Next Book in the Series: The Story of a New Name

A Piece of the Mosaic

Thank you to inspirational talent Kimberly Sullivan who lives in Rome and has written ‘In the Shadow of the Apennines’ set in the mountains of Abruzzo. She tagged me in the ‘Be Inspired’ blog hop hosted by ‘Page After Page’:

All of our stories come from somewhere, whether it be a dream, another book, a life event…So, I thought why not give people the chance to talk about their inspirations as well as their stories?

To participate, I should answer 10 questions about my novel and then tag 5 writer’s:

1. What is the name of your book?

‘A Piece of the Mosaic’

2. Where did the idea of your book come from?

It started with a prompt in a creative writing class at the Groucho Club in Soho; the tutor asked us to spend 5 minutes writing about a character. It was the scariest part of the class, that compulsory, time limited plunge into the unknown with others furiously scribbling away.

Paralysed, I had a vision of the back of a young man standing on a pier smoking a cigarette, gazing out to sea . He was wearing black trousers and a black leather jacket, observed by two schoolgirls giggling on a bench. After the class finished, I could not get that man out of my head.

3. In what genre would you classify your book?

I hate labels, I hope this book crosses as many genres as possible, but if I had to guess I would say it is contemporary, cross cultural fiction.

4. If you had to pick actors to play your characters in a movie rendition, who would you choose?

I don’t know any current Italian actors, so I would suggest a young man of Mediterranean origin to play Alfredo and because this question is too hard, I’m going to adapt it and say I dream of music composed by Ennio Morricone and the film directed by Giuseppe Tornatore director of Cinema Paradiso and Ba’aria. Authentic it must be.

5. Provide a brief synopsis.

Alfredo’s home village – Liguria

Angry with his father after his mother’s death, young Italian chef Alfredo, abandons the fishing village he has lived in all his life and travels to England, eventually finding a job in the seaside town on the South Coast. In return for low rent, he agrees to an unorthodox request from his spinster landlady Claudette, to help her find the sister she has not seen for 30 years since she and her husband immigrated to New Zealand.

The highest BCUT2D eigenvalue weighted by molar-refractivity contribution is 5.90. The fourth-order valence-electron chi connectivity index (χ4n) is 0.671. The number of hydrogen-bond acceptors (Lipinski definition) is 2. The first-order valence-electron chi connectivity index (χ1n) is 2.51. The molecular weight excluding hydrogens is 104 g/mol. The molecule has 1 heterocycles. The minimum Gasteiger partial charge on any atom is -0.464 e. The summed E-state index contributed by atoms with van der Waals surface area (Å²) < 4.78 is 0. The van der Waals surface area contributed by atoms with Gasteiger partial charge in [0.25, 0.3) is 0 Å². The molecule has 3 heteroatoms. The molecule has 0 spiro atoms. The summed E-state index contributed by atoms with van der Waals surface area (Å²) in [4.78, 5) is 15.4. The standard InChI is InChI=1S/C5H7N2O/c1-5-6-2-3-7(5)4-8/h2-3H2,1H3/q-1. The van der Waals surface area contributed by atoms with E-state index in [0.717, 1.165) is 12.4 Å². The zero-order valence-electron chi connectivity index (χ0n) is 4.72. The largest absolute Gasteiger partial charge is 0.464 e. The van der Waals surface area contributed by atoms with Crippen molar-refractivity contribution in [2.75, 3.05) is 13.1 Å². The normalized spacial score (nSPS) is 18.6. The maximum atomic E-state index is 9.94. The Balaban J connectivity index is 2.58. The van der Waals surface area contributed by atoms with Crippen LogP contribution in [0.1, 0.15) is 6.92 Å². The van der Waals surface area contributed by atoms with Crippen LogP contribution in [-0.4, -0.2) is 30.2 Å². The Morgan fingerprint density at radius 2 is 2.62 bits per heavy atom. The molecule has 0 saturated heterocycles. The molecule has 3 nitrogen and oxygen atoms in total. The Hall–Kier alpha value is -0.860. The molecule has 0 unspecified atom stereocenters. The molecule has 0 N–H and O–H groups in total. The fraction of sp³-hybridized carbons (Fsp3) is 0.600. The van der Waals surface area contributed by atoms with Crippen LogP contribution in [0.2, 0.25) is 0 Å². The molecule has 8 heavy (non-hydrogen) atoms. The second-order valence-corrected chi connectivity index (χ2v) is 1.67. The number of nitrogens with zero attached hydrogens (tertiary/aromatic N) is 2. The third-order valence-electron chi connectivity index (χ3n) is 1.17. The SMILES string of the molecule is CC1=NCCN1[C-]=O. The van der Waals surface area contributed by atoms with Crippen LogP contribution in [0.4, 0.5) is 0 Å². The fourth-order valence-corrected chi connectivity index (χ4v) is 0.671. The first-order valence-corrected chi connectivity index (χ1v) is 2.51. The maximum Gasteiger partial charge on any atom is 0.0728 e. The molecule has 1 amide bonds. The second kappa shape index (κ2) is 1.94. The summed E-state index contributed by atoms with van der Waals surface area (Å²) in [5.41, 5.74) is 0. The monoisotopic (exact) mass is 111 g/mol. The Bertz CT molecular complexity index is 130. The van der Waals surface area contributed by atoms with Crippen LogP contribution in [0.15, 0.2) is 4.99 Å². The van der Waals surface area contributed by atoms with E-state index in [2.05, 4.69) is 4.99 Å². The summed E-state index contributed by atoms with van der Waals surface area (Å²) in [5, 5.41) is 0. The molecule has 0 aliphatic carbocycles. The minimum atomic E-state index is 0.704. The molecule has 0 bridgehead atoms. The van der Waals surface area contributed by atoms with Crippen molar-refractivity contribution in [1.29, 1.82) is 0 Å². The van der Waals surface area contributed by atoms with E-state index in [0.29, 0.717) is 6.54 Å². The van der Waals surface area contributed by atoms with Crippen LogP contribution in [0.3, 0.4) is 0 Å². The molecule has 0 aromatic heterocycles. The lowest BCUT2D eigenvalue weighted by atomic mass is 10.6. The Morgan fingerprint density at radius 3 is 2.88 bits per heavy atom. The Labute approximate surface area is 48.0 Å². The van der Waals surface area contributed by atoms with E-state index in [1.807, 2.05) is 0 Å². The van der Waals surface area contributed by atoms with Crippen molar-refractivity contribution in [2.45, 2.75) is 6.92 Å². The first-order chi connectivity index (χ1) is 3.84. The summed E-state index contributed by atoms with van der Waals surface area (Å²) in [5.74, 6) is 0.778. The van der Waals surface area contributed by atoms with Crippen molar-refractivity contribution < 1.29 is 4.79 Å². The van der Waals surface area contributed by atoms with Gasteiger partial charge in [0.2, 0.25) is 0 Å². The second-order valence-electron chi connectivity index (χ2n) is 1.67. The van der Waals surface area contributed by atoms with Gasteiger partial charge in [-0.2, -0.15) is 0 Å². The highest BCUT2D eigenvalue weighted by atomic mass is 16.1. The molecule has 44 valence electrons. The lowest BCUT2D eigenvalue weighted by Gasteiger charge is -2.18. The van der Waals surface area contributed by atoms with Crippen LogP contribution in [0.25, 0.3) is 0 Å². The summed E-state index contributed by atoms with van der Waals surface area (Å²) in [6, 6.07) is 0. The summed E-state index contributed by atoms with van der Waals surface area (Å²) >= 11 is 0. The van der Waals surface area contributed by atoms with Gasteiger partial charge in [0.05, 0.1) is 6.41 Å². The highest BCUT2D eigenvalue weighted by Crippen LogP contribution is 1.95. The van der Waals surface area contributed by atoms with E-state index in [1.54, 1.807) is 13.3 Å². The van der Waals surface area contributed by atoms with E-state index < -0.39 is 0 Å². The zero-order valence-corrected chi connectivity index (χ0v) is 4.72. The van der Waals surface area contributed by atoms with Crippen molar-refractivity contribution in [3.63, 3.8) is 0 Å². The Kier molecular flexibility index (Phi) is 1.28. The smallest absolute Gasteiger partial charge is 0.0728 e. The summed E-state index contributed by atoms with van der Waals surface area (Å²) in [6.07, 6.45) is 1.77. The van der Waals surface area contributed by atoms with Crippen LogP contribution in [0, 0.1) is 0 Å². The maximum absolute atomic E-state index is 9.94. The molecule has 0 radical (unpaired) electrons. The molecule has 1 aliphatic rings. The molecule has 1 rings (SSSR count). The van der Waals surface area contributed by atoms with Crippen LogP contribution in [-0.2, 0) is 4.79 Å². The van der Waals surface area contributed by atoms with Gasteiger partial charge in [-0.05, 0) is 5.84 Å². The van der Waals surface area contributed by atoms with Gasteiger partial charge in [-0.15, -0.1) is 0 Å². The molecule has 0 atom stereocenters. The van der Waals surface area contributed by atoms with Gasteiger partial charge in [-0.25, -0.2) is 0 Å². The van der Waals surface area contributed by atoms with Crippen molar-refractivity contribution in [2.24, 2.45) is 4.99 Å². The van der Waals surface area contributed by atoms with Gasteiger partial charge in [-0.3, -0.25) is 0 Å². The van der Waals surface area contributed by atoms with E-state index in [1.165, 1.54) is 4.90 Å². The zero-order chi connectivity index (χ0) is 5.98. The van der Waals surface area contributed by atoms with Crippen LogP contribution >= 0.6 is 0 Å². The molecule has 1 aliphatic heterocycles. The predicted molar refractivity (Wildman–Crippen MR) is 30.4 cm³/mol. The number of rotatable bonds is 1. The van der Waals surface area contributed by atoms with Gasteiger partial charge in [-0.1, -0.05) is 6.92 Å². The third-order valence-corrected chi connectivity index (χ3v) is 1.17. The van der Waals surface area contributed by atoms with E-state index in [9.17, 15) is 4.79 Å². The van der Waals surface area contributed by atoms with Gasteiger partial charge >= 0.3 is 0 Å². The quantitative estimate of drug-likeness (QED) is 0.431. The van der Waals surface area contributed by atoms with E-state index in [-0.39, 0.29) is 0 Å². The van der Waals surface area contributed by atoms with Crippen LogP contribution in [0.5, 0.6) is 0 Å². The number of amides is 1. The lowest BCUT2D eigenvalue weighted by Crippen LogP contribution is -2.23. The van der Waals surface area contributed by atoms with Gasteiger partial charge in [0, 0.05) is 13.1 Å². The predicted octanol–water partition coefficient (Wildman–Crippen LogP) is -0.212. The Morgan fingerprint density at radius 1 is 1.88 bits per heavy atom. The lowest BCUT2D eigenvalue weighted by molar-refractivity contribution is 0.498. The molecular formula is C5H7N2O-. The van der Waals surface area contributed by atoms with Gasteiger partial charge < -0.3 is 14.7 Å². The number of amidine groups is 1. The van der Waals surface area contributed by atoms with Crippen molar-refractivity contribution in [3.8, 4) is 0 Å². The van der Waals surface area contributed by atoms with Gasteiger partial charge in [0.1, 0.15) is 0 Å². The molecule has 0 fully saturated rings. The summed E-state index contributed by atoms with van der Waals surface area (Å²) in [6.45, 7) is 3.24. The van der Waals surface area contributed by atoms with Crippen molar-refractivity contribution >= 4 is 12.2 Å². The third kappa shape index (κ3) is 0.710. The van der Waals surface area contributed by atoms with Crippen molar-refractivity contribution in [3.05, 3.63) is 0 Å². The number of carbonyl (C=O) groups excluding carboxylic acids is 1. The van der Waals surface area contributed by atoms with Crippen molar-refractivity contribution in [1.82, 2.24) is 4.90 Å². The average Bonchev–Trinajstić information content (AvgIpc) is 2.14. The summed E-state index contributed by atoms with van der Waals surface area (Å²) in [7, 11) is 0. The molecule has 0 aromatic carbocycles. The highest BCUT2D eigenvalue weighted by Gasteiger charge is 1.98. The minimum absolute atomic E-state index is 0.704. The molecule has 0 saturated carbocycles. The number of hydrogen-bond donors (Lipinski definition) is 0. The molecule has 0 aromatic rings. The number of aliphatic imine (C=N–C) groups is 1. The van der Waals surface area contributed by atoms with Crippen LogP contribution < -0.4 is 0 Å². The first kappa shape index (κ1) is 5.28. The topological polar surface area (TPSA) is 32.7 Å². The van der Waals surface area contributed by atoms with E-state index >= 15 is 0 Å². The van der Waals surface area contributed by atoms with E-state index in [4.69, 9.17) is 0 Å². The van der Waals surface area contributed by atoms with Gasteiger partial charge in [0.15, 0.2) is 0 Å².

Alfredo discovers more than a long-lost sister and the search soon becomes his own, to find Claudette’s niece Amber; the journey leading him towards everything he has tried to avoid in order to learn the truth.

6. Is your book already published/represented?

The synopsis and first three chapters have been read by 3 agents in London, with encouraging responses but declining representation and the full manuscript was requested by the fiction editor at Penguin NZ, who enjoyed it and suggested I seek representation in the UK.

 In order to establish some credibility with my writing, I decided to write a blog before I send it out again, so here I am blogging away, sharing my passion for the written word.

7. How long did it take you to write your book?

The actual writing part probably took about a year, but I wrote it in two bursts, the first half when I lived in London and on a whim travelled to Liguria to spend a week in a fishing village imagining and writing of lives other than my own.

I finished it in the first six months of arriving in France unable to speak French – the best excuse in the world not to have a proper job and to finish a first novel.

8. What other books within your genre would you compare it to? Or readers of which books would enjoy yours?

There are many books about people from the English-speaking world going to live in a non-English speaking country, both fiction and non-fiction, Alfredo isn’t leaving to see the world, he is escaping.  It is a story that questions identity and confronts issues of adoption and family.

I think it will appeal to people who like books that take them to places they dream of visiting and that introduce them to issues from different cultural perspectives, if anyone has any suggestions as to any other book this sounds like, let me know.

9. Which authors inspired you to write this book?

Two authors come to mind immediately, ironically Stephen King influenced this book, because I read his excellent slim masterpiece ‘On Writing’ midway through writing.  After reading it I changed a few things, I stopped writing longhand, I set a 1000 words/day word count (his is 2,000 words/day) and I stopped editing as I was writing, I just wrote it out until the end – terrified it would be crap, but discovered how to create pace.

The other author who spent some time residing in my subconscious was Italo Calvino, it took me a while to figure out what he wanted; now I know – but it’s a secret.

10. Tell us anything that might pique interest in your book?

Here are two extracts that survived that very first writing exercise, sitting in the Groucho Club in London, searching the recesses of my mind for inspiration.